In August 2018, Group-IB published research (available in translated form here) regarding a financially-motivated group referred to by the community as Silence. Included in this report is the mention of a proxy tool that the group uses to route traffic to and from devices on an infected network that are normally isolated from the Internet.
Although the tool is simple (and in development), it has not yet been well-documented in the public space. This may partly be because the tool is relatively rare: Group-IB describes Silence as a small group performing a limited set of activities. For researchers to obtain a copy, the Silence proxy would have to be deployed post-compromise, identified during incident response, and uploaded online. Given the rarity, some notes on the .NET version of this tool are below as a reference to future analysts.
The Silence proxy is written in .NET and known versions are packed with SmartAssembly. This can be unpacked automatically using a tool such as De4Dot to facilitate static analysis; however, this can lead to issues during debugging (with a tool such as DnSpy) that prevent the malware from properly executing. In the two known samples, the malware’s source code is readable even without this step.
The Silence proxy performs four basic tasks:
1) The malware reads and parses its configuration
2) The malware enters a switch/case statement based on a configuration value
3) The malware opens a connection to a specified C2, the type of which depends on task 2
4) (Optional) The malware can perform status logging (to a local location that varies by sample)
In the sample analyzed, the configuration specifies the following:
BackConnectServerIP – C2 server IP
BackConnectServerPort – C2 server port
ConfiguredAs – Type of connection (used in the Case/Switch statement)
DomainName – Used for NtlmAuth case
PortToListen – Listening port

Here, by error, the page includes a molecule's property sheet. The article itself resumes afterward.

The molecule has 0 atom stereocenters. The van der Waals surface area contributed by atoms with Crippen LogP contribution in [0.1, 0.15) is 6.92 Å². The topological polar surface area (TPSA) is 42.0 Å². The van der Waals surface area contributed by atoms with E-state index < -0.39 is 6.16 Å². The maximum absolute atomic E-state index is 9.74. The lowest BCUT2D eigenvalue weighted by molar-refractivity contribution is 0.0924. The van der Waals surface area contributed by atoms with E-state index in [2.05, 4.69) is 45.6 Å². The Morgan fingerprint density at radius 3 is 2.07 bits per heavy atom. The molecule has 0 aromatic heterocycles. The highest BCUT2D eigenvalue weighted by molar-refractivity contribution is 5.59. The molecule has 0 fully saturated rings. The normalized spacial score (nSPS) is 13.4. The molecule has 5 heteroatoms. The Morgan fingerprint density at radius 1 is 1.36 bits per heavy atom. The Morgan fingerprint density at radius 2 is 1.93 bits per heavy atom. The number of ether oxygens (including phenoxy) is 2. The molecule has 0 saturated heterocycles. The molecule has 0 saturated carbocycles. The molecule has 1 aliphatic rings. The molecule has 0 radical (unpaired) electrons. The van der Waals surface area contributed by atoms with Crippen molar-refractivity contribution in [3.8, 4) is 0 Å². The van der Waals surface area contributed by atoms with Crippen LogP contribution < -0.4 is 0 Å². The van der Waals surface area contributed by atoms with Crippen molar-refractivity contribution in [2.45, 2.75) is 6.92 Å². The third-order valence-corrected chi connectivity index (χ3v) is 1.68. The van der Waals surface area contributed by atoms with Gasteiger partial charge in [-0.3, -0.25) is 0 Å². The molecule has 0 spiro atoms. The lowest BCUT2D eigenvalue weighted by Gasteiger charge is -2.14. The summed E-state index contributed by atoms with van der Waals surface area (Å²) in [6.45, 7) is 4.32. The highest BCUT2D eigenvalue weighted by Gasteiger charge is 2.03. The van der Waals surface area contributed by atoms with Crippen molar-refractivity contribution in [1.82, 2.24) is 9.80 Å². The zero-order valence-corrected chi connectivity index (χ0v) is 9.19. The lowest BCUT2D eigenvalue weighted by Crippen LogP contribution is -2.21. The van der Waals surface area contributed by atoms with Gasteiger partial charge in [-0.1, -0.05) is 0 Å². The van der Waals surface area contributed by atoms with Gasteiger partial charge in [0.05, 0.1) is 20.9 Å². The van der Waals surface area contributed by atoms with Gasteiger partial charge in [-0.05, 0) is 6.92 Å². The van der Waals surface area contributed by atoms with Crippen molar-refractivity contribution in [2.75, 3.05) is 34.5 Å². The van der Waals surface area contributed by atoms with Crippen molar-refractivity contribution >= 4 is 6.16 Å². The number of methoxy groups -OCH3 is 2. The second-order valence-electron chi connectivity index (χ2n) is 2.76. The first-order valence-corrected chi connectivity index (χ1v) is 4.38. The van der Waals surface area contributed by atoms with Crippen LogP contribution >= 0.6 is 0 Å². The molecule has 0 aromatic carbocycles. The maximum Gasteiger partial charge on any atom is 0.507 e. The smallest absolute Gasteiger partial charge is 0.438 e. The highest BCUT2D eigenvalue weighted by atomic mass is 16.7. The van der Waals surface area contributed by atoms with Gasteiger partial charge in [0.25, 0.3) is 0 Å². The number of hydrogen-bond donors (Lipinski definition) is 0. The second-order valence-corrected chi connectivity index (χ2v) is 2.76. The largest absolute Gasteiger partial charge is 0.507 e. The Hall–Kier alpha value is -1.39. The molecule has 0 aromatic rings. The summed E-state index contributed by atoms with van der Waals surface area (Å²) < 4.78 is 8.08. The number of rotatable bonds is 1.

ProxyIP – Endpoint IP
ProxyPort – Endpoint Port
UserName – Used for authentication cases
UserPassword – Used for authentication cases
From here, the tool passes the ConfiguredAs value into a Case/Switch statement that determines what type of connection to open. This routine is not fully implemented, and thus serves as an excellent example for malware that is “under development.” The first image below shows a portion of the Case/Switch statement with several cases that have not yet been populated with code. The second image below is from a “newer” sample. While there is still an empty case, the ProxyBackConnector case has been filled in.
In total, the tool supports (or likely will support) the following cases, which represent the functionality of the malware:
SocksServer – Act as a listener for network traffic
DirectBackConnector – Open a connection to a specified IP and accept the response
ProxyBackConnector – Open a connection to a specified IP and route the response to another device
ProxyBackConnectorWithAuth- Not implemented, likely intended as proxy + regular (non-domain) credentials
ProxyBackConnectorWithNtlmAuth – Proxy with an implementation to pass domain credentials
As mentioned at the start of the post, this is not a complex tool. Despite this, its appearance on the network should be cause for concern, as it is indicative of an adversary that is attempting to route traffic to and from a specific isolated device.